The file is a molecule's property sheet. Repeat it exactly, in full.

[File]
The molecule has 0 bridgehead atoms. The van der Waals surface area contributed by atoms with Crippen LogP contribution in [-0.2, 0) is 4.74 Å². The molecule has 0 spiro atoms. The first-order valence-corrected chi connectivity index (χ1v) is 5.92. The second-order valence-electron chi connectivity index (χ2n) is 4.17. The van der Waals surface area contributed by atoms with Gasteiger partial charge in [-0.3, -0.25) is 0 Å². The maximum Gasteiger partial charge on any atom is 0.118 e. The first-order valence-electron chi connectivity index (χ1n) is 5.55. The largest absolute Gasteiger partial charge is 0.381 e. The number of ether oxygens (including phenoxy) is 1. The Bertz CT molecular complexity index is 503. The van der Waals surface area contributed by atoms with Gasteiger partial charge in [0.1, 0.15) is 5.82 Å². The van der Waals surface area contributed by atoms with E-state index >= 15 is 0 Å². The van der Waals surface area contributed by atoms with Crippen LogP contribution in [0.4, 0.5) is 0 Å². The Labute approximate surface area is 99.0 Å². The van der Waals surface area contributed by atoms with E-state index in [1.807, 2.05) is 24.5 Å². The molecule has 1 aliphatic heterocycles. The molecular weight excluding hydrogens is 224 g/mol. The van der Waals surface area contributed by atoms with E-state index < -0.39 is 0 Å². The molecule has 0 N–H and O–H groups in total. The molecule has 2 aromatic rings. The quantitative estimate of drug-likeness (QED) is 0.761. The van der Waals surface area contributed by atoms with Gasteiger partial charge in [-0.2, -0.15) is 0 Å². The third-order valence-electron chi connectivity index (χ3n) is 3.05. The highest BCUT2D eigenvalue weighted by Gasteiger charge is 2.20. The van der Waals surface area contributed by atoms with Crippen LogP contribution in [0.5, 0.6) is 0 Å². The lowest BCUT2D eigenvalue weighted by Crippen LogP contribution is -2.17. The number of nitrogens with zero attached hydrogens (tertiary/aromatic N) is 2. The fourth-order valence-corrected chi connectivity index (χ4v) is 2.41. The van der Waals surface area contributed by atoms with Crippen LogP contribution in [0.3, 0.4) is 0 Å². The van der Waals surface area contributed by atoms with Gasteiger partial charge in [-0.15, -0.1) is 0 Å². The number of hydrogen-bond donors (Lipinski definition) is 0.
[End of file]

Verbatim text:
The molecule has 0 bridgehead atoms. The van der Waals surface area contributed by atoms with Crippen LogP contribution in [-0.2, 0) is 4.74 Å². The molecule has 0 spiro atoms. The first-order valence-corrected chi connectivity index (χ1v) is 5.92. The second-order valence-electron chi connectivity index (χ2n) is 4.17. The van der Waals surface area contributed by atoms with Gasteiger partial charge in [-0.3, -0.25) is 0 Å². The maximum Gasteiger partial charge on any atom is 0.118 e. The first-order valence-electron chi connectivity index (χ1n) is 5.55. The largest absolute Gasteiger partial charge is 0.381 e. The number of ether oxygens (including phenoxy) is 1. The Bertz CT molecular complexity index is 503. The van der Waals surface area contributed by atoms with Gasteiger partial charge in [0.1, 0.15) is 5.82 Å². The van der Waals surface area contributed by atoms with E-state index >= 15 is 0 Å². The van der Waals surface area contributed by atoms with Crippen LogP contribution in [0.4, 0.5) is 0 Å². The Labute approximate surface area is 99.0 Å². The van der Waals surface area contributed by atoms with E-state index in [1.807, 2.05) is 24.5 Å². The molecule has 1 aliphatic heterocycles. The molecular weight excluding hydrogens is 224 g/mol. The van der Waals surface area contributed by atoms with E-state index < -0.39 is 0 Å². The molecule has 0 N–H and O–H groups in total. The molecule has 2 aromatic rings. The quantitative estimate of drug-likeness (QED) is 0.761. The van der Waals surface area contributed by atoms with Gasteiger partial charge in [-0.2, -0.15) is 0 Å². The third-order valence-electron chi connectivity index (χ3n) is 3.05. The highest BCUT2D eigenvalue weighted by Gasteiger charge is 2.20. The van der Waals surface area contributed by atoms with Crippen LogP contribution in [0.5, 0.6) is 0 Å². The lowest BCUT2D eigenvalue weighted by Crippen LogP contribution is -2.17. The number of nitrogens with zero attached hydrogens (tertiary/aromatic N) is 2. The fourth-order valence-corrected chi connectivity index (χ4v) is 2.41. The van der Waals surface area contributed by atoms with Crippen LogP contribution in [0.3, 0.4) is 0 Å². The van der Waals surface area contributed by atoms with Gasteiger partial charge in [-0.15, -0.1) is 0 Å². The number of hydrogen-bond donors (Lipinski definition) is 0.